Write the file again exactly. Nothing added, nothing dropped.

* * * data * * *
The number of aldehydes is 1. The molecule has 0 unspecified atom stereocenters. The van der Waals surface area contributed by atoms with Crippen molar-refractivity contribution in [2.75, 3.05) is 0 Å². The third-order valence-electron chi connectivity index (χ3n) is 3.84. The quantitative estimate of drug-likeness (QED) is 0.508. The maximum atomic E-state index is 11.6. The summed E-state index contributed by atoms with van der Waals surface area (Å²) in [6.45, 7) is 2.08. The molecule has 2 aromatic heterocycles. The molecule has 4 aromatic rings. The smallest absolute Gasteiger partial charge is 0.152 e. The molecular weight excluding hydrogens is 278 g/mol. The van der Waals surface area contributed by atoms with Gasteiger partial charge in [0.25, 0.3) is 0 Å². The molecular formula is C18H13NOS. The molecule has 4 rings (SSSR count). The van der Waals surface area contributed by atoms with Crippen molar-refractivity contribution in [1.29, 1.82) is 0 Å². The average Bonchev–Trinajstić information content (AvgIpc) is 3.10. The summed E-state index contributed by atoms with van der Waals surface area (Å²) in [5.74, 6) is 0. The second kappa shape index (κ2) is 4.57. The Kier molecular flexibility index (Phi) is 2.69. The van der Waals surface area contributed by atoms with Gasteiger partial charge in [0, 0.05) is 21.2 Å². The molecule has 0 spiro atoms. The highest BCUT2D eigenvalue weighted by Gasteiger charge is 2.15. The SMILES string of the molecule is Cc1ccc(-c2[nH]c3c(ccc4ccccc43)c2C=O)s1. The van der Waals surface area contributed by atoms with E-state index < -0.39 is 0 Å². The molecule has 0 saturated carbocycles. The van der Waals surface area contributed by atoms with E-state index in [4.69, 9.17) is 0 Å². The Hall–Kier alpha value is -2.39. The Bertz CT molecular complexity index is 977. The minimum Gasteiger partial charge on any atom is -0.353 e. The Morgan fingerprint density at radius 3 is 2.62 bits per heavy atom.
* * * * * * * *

The number of aldehydes is 1. The molecule has 0 unspecified atom stereocenters. The van der Waals surface area contributed by atoms with Crippen molar-refractivity contribution in [2.75, 3.05) is 0 Å². The third-order valence-electron chi connectivity index (χ3n) is 3.84. The quantitative estimate of drug-likeness (QED) is 0.508. The maximum atomic E-state index is 11.6. The summed E-state index contributed by atoms with van der Waals surface area (Å²) in [6.45, 7) is 2.08. The molecule has 2 aromatic heterocycles. The molecule has 4 aromatic rings. The smallest absolute Gasteiger partial charge is 0.152 e. The molecular weight excluding hydrogens is 278 g/mol. The van der Waals surface area contributed by atoms with Gasteiger partial charge in [0.25, 0.3) is 0 Å². The molecular formula is C18H13NOS. The molecule has 4 rings (SSSR count). The van der Waals surface area contributed by atoms with Crippen molar-refractivity contribution in [1.29, 1.82) is 0 Å². The average Bonchev–Trinajstić information content (AvgIpc) is 3.10. The summed E-state index contributed by atoms with van der Waals surface area (Å²) in [5.74, 6) is 0. The second kappa shape index (κ2) is 4.57. The Kier molecular flexibility index (Phi) is 2.69. The van der Waals surface area contributed by atoms with Gasteiger partial charge in [0, 0.05) is 21.2 Å². The molecule has 0 spiro atoms. The highest BCUT2D eigenvalue weighted by Gasteiger charge is 2.15. The SMILES string of the molecule is Cc1ccc(-c2[nH]c3c(ccc4ccccc43)c2C=O)s1. The van der Waals surface area contributed by atoms with E-state index < -0.39 is 0 Å². The molecule has 0 saturated carbocycles. The van der Waals surface area contributed by atoms with E-state index in [4.69, 9.17) is 0 Å². The Hall–Kier alpha value is -2.39. The Bertz CT molecular complexity index is 977. The minimum Gasteiger partial charge on any atom is -0.353 e. The Morgan fingerprint density at radius 3 is 2.62 bits per heavy atom.